Peter Ball: auctioneer

Estimated reading time:6 minutes, 6 seconds

Everyone has a story. Criterion Auctions offer the best theatre in London. Fact. Every Essex Road sale is the place to spot anxious sellers and determined buyers. You’ll see bargain hunters muttering prayers to the gods of good luck. There are dealers who know the price of everything. And then there’s the amazing backdrop of leather sofas, Persian rugs, wash stands, black and white photos, wooden Jermyn Street boot trees, mahogany dining room tables and sets of matching china – all overseen by auctioneer Peter Ball. Interview by Nicola Baird

Auctioneer Peter Ball with gavel.

Criterion Auctioneers’ auctioneer, Peter Ball, with gavel.

The show starts every Monday afternoon at 3pm when company director and auctioneer, Peter Ball, picks up his gavel and starts the bidding. The adrenalin is palpable – even when it’s only a small crowd of 30 to 40 looking at the early lots. The atmosphere gets a boost from Peter’s mastery – simultaneously describing what’s for sale, noting the bidders (who hold up a wooden paddle when they want something) and taking the prices up. It’s all so fast that a newbie can find it overwhelming…

“I speak my mind on the rostrum, and will say if something’s good. I might be a bit controversial, it’s just a bit of banter,” explains Peter who jokes the rostrum is his position of power. “Very often the crowd is laughing their head off. It helps keep people interested,” he adds. “I do 750-800 lots so I like to go fast and not to drone on. Buyers can bid on line too, we’ll have people from China, Japan and America, but I’m old school and think that does slow the auction down a little.”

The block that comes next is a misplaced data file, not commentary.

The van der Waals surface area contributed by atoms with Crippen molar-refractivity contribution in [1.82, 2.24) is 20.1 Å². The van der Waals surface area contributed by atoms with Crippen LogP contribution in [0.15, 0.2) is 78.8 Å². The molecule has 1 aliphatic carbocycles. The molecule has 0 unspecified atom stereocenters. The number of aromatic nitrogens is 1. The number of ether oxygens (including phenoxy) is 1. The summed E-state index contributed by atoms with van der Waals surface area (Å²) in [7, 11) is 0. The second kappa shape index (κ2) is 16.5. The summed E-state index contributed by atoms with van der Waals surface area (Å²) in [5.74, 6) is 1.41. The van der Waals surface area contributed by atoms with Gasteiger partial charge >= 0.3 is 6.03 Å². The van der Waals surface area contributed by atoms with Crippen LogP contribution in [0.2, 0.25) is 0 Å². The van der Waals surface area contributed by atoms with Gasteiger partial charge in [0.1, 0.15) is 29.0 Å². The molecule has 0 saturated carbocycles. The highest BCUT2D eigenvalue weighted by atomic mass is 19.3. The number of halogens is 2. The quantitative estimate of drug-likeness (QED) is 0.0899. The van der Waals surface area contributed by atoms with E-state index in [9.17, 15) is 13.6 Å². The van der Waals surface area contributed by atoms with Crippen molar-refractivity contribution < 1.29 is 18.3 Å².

All the world’s a stage
peterball-criterionviewoutsideAt 6pm, the after work crowd arrives ready for the bidding wars for the bigger items. Bids will start around £100 (compare this to Sotheby’s where anything under the hammer is likely to be £5,000 plus).  “Arts and crafts (furniture), 19th century paintings and period furniture are always popular,” explains Peter. “The small items are often bought as gifts or for selling on at antique fairs. I’d say 80 per cent are private people buying for their houses.”

With the rise of eBay most of us know more about buying and selling pre-loved items as a way to clear out the clutter and snap up a bargain. But Peter believes: “There is still a stigma about brown furniture (period pieces made from mahogany or oak). Many people would rather go to Ikea and buy something that they know will fall apart, than buy something solid like a bureau or chest of drawers that will last for the rest of their life.”

A brown furniture stigma? Even in Islington? Even with all those TV antiques shows?  Even at this auction house which often counts celebs in the crowd (over the years Peter’s spotted Chris Huhne and ex-wife Vicky Pryce, Page 3 girl Susan Mitzy, Emma Peel from The Avengers, Kat from Eastenders (Jessie Wallace) and a host of Holby City folk)?  Peter nods his head.

Inspired by my visit to the pre auction viewing I ended up placing a bid for this ebony Solomon Islands ceremonial drum. And lost!

Inspired by my visit to the pre auction viewing I ended up placing a bid for this ebony Solomon Islands ceremonial drum. And lost!